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TYPES OF TRAVEL INSURANCE PLANS

Here is a brief overview of the three common types of insurance plan options.

Extended Stay Insurance

This coverage is intended to protect you for the whole duration of your travel or Snowbird stay in the U.S., Mexico or elsewhere, for a continuous period. The premium is based on the duration of your stay, for example up to six months. You pay for the exact number of days you need.

Multi-Trip Insurance

This plan is designed for shorter-term stay coverage outside Canada. You arrange coverage for a packaged number of days, e.g. a maximum single duration stay not exceeding 15, 30, 45, 90 days, etc. This means you can travel outside Canada as many times as you like within the length of your policy coverage, as long as any one trip does not exceed your maximum number of days per trip (e.g. 15, 30-90, etc.). As soon as you return to Canada for at least a day, the cycle starts again.

These multi-trip plans are usually based on an annual premium, for example covering a calendar year period or 12 months from the time you take it out. One of the key benefits of a multi-trip plan is that it is available for spontaneous trips any time you cross the Canada-U.S. border. You can obtain multi-trip plans through travel agents, banks and some credit card companies or insurers directly.

Top-Up Insurance

This plan provides additional supplemental emergency medical coverage to top-up an existing out-of-country medical plan. This existing plan could be coverage as a retiree from a government, other employer, union or association plan or credit card plan. There are risks, however, with this top-up approach. Some plans don’t permit top-ups. There can be great differences between different plan policies. There is a risk that there could be a lapse in time periods between coverage, or disputes between different insurers as to the issue of coverage. For example, if your basic medical plan coverage has a ceiling cap of say $50,000, and lasts for a maximum number of days, and your top-up plan kicks in at the end of that time period, what happens if you have a catastrophic injury just before the first plan lapses? You are only covered for $50,000. Your expenses could be $200,000. You would be out the difference. Another problem could arise if the top-up company deems your illness was pre-existing, if you make a claim with your first insurer first. An alternative is to co-ordinate a basic plan and top-up plan from the same insurer.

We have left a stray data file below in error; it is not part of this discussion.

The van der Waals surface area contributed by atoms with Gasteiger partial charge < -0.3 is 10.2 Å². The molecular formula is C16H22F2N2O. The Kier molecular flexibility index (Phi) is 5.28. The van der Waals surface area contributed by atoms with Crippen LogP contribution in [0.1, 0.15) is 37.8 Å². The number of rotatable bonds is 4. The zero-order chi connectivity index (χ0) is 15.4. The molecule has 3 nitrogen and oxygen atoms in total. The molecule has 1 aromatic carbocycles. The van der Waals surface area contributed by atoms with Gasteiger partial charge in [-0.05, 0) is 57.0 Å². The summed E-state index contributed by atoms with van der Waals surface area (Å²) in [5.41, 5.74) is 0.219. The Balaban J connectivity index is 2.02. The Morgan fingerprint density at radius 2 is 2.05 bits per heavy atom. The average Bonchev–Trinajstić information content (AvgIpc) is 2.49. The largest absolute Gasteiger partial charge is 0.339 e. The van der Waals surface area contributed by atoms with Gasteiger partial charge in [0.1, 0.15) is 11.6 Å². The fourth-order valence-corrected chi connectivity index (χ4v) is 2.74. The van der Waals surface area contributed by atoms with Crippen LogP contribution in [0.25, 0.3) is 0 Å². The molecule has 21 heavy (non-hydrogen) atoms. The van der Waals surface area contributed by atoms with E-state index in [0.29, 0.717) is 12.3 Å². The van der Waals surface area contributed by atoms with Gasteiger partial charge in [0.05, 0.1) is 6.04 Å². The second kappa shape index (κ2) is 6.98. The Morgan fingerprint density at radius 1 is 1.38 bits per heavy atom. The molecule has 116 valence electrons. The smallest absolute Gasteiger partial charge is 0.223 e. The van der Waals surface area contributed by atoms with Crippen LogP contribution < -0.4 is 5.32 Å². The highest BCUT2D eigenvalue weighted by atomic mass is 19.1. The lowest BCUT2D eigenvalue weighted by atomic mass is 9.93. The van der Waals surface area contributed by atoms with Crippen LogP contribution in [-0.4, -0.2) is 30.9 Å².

Copyright © 2021 , Douglas Gray, LL.B. All rights reserved. Any reproduction of the material contained in this website is strictly prohibited. E&OE (Errors and Omissions Excepted). Please refer to Copyright and Disclaimer at bottom of website page. Refer to Books section for related information.

 

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